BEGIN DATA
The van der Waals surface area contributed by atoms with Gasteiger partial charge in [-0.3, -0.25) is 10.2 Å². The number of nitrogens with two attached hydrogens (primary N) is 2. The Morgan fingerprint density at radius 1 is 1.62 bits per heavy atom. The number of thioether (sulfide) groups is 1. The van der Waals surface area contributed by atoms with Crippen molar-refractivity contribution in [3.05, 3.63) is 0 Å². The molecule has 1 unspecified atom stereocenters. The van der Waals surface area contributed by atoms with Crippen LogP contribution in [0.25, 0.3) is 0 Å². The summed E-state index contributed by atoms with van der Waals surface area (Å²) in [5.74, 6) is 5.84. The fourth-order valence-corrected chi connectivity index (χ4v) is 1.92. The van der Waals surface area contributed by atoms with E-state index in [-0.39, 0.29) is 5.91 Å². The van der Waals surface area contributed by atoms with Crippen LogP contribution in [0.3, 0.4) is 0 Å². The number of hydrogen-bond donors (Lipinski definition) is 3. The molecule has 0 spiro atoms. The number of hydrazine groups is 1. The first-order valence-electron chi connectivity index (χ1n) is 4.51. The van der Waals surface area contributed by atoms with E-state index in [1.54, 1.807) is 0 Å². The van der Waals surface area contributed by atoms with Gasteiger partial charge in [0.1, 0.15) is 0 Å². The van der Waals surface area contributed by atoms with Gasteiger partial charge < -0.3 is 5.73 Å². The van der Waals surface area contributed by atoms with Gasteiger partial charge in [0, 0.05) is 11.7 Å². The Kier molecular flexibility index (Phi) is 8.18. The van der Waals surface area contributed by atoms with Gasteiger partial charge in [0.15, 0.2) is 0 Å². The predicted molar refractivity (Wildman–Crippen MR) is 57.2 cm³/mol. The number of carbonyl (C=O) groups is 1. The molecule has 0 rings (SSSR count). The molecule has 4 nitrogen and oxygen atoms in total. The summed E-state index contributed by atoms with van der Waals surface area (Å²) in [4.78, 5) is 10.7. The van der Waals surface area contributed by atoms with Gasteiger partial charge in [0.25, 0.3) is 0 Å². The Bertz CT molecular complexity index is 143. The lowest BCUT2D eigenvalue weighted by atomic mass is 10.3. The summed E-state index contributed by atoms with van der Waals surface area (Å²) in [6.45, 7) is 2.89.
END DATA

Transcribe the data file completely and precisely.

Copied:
The van der Waals surface area contributed by atoms with Gasteiger partial charge in [-0.3, -0.25) is 10.2 Å². The number of nitrogens with two attached hydrogens (primary N) is 2. The Morgan fingerprint density at radius 1 is 1.62 bits per heavy atom. The number of thioether (sulfide) groups is 1. The van der Waals surface area contributed by atoms with Crippen molar-refractivity contribution in [3.05, 3.63) is 0 Å². The molecule has 1 unspecified atom stereocenters. The van der Waals surface area contributed by atoms with Crippen LogP contribution in [0.25, 0.3) is 0 Å². The summed E-state index contributed by atoms with van der Waals surface area (Å²) in [5.74, 6) is 5.84. The fourth-order valence-corrected chi connectivity index (χ4v) is 1.92. The van der Waals surface area contributed by atoms with E-state index in [-0.39, 0.29) is 5.91 Å². The van der Waals surface area contributed by atoms with Crippen LogP contribution in [0.3, 0.4) is 0 Å². The number of hydrogen-bond donors (Lipinski definition) is 3. The molecule has 0 spiro atoms. The number of hydrazine groups is 1. The first-order valence-electron chi connectivity index (χ1n) is 4.51. The van der Waals surface area contributed by atoms with E-state index in [1.54, 1.807) is 0 Å². The van der Waals surface area contributed by atoms with Gasteiger partial charge in [0.1, 0.15) is 0 Å². The van der Waals surface area contributed by atoms with Gasteiger partial charge < -0.3 is 5.73 Å². The van der Waals surface area contributed by atoms with Gasteiger partial charge in [0, 0.05) is 11.7 Å². The Kier molecular flexibility index (Phi) is 8.18. The van der Waals surface area contributed by atoms with Gasteiger partial charge in [0.15, 0.2) is 0 Å². The predicted molar refractivity (Wildman–Crippen MR) is 57.2 cm³/mol. The number of carbonyl (C=O) groups is 1. The molecule has 0 rings (SSSR count). The molecule has 4 nitrogen and oxygen atoms in total. The summed E-state index contributed by atoms with van der Waals surface area (Å²) in [4.78, 5) is 10.7. The van der Waals surface area contributed by atoms with Gasteiger partial charge in [0.25, 0.3) is 0 Å². The Bertz CT molecular complexity index is 143. The lowest BCUT2D eigenvalue weighted by atomic mass is 10.3. The summed E-state index contributed by atoms with van der Waals surface area (Å²) in [6.45, 7) is 2.89.